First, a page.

Windows could automatically shade themselves when you're dressing or otherwise have a need for privacy and become transparent if there is something going on outside you actually want or need to see. Heating and cooling systems could adjust to accommodate the persons in the room and even target the furniture they're sitting on.

Think of entertainment systems that could adjust their sound levels and speaker coverage based not only on what you're watching or listening to, but also on specific preferences, automatically directing its efforts to please multiple listeners.

Imagine drones that auto launch when a noise is heard inside the house and report back what they have found -- auto locking the intervening doors and alerting the authorities if necessary. Imagine drones that could auto launch and guide you out of a burning house, or alert you that your small child was attempting to escape the crib or otherwise about to do something dangerous. Imagine cribs that could alter themselves to keep your child entertained and less able to climb out.

In this world, you could just say what you want, and a screen or a device near you would automatically respond and fulfill that want.

This is the instrumented, vastly smarter world that Intel will try to create with Quark -- and it makes PCs and smartphones seem so last century by comparison.

Wrapping Up: All Hail Genevieve Bell

This amazing effort, or at least the focus of it, is largely the result of one of the most influential people in the world: Intel Fellow Genevieve Bell. Bell's team aims to drive Intel and the technology industry toward creating solutions like those I've described above, in the process transforming the world from one in which the humans are slaves to one in which we are the masters.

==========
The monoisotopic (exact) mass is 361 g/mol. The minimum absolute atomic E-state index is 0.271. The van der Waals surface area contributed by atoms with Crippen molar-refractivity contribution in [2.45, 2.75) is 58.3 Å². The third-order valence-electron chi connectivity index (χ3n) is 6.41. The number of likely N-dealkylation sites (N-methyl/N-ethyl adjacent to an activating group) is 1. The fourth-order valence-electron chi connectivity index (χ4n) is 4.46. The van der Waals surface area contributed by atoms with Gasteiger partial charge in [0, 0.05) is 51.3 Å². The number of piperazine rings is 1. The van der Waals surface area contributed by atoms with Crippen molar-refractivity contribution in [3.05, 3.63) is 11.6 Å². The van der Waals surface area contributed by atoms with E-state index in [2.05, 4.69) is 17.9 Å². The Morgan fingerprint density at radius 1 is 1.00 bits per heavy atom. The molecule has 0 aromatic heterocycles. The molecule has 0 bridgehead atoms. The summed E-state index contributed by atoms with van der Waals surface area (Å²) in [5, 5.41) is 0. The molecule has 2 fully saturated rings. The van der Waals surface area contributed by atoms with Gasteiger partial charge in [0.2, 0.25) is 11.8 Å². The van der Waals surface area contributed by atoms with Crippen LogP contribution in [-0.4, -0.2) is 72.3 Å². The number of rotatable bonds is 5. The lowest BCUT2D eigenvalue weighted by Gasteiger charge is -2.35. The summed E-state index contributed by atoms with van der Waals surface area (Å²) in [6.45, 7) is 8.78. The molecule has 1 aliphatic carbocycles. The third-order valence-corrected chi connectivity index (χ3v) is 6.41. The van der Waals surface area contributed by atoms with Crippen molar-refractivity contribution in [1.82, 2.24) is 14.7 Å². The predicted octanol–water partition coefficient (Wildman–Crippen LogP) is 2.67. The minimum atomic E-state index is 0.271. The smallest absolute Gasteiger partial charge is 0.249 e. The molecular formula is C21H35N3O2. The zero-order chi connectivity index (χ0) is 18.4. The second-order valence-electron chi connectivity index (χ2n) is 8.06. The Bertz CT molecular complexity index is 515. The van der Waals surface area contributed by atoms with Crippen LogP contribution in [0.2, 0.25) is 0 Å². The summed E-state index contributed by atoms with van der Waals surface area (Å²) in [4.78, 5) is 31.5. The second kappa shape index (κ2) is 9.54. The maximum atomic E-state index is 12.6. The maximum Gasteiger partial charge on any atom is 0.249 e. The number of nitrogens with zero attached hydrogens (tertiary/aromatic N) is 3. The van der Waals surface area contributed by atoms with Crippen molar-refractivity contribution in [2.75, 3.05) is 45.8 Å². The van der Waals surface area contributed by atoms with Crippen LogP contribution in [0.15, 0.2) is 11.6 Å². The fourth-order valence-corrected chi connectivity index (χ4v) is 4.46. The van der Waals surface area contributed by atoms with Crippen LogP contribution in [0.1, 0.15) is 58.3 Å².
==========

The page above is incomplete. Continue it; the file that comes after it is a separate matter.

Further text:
Bell is known as Intel's secret weapon, and she is its most visible human competitive advantage. Through the efforts of Bell and her team, our future will be amazing and our technology far more focused on making us happy. This is so much more powerful than a new OS, gold phone or cheap, colorful phones -- which is why I think Intel massively eclipsed Apple this year. Quark is a world changer.

Product of the Week: The Dell Venue Tablet

Product of the Week

Back when Windows 8 launched, you had an ugly choice of tablets. You could get a light, inexpensive, thin one with great battery life that didn't run much in the way of software but came with Office -- with the exception of the most critical app, Outlook -- or you could get a much more capable tablet that cost twice as much, had less than half the battery life and was nearly twice as heavy. Steve Jobs' ghost must have been smiling as folks bought more iPads.

Dell's
Venue Tablet
Dell's Venue Tablet

Well Intel's Bay Trail processor just fixed the last part, and coupled with Windows 8.1, it promises to provide a thin, light and inexpensive tablet. I'm thinking Jobs' ghost isn't smiling anymore.

The most interesting of the products showcased on the main stage at IDF was Dell's 8-inch Venue tablet, because it pushed the limits on sexy.

This is the first Windows Tablet I might actually give up my beloved Kindle Fire for -- and over the years, I've actually started to do more email, shopping and movie viewing on my Fire and not on my phone or even my laptop.

Any product that can get me to consider an alternative to my beloved Kindle is worth being named the product of the week. This class of system will define the success or failure of Windows 8.1. We'll get more details on the Venue next month, when Windows 8.1 launches and the tablet officially becomes available, but I'm making it product of the week early. Thanks to Dell and Intel's Bay Trail processor, it is just damned sexy.


Rob Enderle is a TechNewsWorld columnist and the principal analyst for the Enderle Group, a consultancy that focuses on personal technology products and trends.